Thursday, May 29, 2008

Thursday Night at the Strand: Sean Wilentz and “The Age of Reagan”

We went to the Strand Bookstore on Thursday at 7 p.m. after hanging out in Union Square Park following dinner on a perfect warm and clear evening. Sean Wilentz, the distinguished historian, Princeton professor, Democratic party eminence grise and Bob Dylan scholar spoke about his latest book, The Age of Reagan: A History, 1974-2008.

What’s always remarkable about Prof. Wilentz when we see him is how we can still detect so much of the brilliant kid who sat across from us in homeroom at Midwood High School forty years ago and beyond. His hair is now grayer than it was blond, but he’s still got the same hairline he did at 17! Sean – we called him Robert back in the Johnson administration – was not only one of the smartest students in our school but also an incredibly nice guy. No wonder our friend, a certain literary agent also in our graduating class, used to make us listen to how she had a big crush on him.

Probably the last times we saw him were in the mid-1970s to mid-1980s, when we used to catch him and his sister Amy Wilentz (who's also produced some amazing nonfiction books) a few blocks south in Greenwich Village, at their family-owned E.S. Wilentz’s Eighth Street Bookshop, our favorite bookstore of all time in New York (and the only one besides Gotham Book Mart to carry our little chapbook, Disjointed Fictions, back when it came out thirty summers ago in 1978). Since then he’s produced one incredibly good book after another, combining rigorous scholarship with a terrific style that makes him a pleasure to read; he deservedly won the Bancroft Prize for his magisterial The Rise of American Democracy

Sean’s current book title, to those of us of a certain age, recalls first of all Arthur Schlesinger’s The Age of Jackson, and while we haven’t finished it yet, it probably sums up our age, at least as far as public policy and the national mood are concerned.

Why is Ronald Reagan the defining political figure of our times? Why has the conservative ascendancy lasted far longer than any previous period of conservative or liberal political dominance? How did Reagan manage to change the dynamic of political discourse and move the country to the right for so long that only now is his era fading away?

In a forty-minute fascinating talk, interspersed with brief readings from the book – among them Jerry Ford’s musing on the bicentennial even as Reagan almost defeated him for the Republican nomination in 1976 and a telling moment from Reagan’s second term, prefiguring the Iran/Contra fiasco, when he insisted on paying tribute to fallen Nazi soldiers at Bitburg – Prof. Wilentz laid out the argument of his book.

Probably we can’t do his thesis much justice here – read the book for yourself, and you can start with reviews like this one -- but Sean worked a lot like a fiction writer, telling a fascinating narrative with all kinds of compelling characters, like the young White House chief of staff with the very strange views he discovered in letters and documents in the Richard B. Cheney papers at the Gerald Ford Presidential Library. (“Being a historian means you get to read a lot of dead people’s letters,” said Sean, “but for this book I got to read some living people’s letters.”) Did you know that Cheney and Rumsfeld back in the 1970s tried to get Robert Bork installed as CIA director? (The job ultimately went to George H.W. Bush.) Sean Wilentz’s book is filled with interesting details like that, along with an analysis of how Reagan first transformed himself from a sunny, surprisingly sophisticated performer who worshipped FDR into the star and the firmament of the American conservative movement, starting with the little part that made Reagan Reagan, his 1964 speech on behalf of Goldwater, “A Time for Choosing.”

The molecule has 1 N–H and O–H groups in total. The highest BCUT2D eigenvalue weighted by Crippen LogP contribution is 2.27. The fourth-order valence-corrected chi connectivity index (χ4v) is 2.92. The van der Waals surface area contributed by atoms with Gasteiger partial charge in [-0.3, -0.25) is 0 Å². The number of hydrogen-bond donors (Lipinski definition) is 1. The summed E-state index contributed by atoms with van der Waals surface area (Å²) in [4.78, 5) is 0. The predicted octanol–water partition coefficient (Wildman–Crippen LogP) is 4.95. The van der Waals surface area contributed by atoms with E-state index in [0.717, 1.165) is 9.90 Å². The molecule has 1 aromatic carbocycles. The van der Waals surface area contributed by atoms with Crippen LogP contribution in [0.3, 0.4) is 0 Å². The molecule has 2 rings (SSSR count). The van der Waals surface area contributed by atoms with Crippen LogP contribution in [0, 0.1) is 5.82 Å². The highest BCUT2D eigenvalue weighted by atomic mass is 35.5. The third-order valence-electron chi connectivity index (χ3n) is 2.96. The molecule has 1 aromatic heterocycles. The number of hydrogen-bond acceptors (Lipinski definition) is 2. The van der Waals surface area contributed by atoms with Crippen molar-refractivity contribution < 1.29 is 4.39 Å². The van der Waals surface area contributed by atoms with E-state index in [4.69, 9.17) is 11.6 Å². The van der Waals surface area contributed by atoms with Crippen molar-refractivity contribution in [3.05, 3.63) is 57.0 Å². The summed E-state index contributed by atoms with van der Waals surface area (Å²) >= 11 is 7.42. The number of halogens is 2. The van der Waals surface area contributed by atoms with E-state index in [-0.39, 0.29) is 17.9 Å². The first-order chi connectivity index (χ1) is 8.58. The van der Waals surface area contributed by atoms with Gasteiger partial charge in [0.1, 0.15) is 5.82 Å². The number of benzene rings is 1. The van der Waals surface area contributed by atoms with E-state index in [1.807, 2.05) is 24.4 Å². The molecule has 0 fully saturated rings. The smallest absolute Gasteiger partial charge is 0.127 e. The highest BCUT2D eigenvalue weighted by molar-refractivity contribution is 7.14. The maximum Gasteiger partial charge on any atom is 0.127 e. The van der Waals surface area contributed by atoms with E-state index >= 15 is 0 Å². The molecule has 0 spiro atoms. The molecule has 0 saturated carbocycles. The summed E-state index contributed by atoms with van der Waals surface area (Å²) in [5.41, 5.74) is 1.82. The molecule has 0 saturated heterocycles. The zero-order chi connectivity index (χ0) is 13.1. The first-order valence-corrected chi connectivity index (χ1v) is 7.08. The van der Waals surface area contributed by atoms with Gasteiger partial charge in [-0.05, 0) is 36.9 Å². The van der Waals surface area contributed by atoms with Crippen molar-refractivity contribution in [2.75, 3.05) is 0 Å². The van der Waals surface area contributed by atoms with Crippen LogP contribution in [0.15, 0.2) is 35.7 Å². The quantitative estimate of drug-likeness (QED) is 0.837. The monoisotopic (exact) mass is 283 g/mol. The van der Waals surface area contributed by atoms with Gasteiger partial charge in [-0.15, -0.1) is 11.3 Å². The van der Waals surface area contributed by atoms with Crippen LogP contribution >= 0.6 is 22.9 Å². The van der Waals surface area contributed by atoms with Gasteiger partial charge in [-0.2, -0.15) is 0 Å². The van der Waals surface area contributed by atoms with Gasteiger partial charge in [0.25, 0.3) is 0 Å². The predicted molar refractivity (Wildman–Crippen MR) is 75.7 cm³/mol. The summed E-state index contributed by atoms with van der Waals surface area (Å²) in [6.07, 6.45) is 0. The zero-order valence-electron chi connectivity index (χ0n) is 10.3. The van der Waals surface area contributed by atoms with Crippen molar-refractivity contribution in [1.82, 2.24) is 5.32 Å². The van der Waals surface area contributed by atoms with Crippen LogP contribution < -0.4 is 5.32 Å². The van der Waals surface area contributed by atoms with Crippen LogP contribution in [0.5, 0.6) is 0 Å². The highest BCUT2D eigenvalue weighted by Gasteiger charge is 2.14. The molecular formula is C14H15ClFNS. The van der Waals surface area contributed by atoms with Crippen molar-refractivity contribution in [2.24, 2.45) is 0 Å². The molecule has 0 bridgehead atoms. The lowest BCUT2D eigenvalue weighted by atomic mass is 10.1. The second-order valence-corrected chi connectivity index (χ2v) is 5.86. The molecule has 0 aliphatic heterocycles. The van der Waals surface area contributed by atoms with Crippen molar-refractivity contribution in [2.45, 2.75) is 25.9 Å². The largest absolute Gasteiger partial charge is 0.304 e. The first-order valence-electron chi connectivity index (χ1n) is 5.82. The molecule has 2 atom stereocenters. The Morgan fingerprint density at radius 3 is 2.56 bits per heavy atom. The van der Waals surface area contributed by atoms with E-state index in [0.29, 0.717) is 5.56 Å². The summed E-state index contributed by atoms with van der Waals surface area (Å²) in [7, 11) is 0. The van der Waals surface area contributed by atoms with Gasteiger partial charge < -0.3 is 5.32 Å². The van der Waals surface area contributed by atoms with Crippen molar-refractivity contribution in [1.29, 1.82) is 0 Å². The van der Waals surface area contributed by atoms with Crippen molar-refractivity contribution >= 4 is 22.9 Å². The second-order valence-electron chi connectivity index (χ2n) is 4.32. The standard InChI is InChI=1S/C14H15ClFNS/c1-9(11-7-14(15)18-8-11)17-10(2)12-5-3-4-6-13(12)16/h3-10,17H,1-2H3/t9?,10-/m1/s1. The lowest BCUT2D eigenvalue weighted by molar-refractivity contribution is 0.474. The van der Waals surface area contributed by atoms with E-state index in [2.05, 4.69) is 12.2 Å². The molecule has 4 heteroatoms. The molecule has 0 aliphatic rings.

Maybe it takes a liberal Democrat like Wilentz – to fairly appraise Reagan’s presidency amid a passel of Reagan books that are either hagiography or demonic portraits.

Sean spent a long time taking maybe twenty questions, including his recent opinions on the “insanity” of the Democratic nomination rules (OK, we were there in Miami Beach at the 1972 convention when everything started to change). Tina Brown, sitting in the first row with Harold Evans, asked an interesting question wondering how Reagan managed to reconcile his buoyant man-of-the-world Hollywood temperament with his very right-wing, rather callous political worldview. Sean said, “He was the first Reagan Democrat, a little ahead of his time.”

Reagan’s age is over, our historian tells us, even if McCain wins the Presidency. But we’ll never get back to a 70% top income tax rate, and so parts of Reagan’s legacy aren’t going to go away for quite some time to come.

Sean Wilentz is a graceful stylist whose books are not the usual dry fare of the academic historian. But, hey, he’s from Brooklyn before most of today’s Brooklyn writers were born. Even people who hated Ronald Reagan will enjoy The Age of Reagan.

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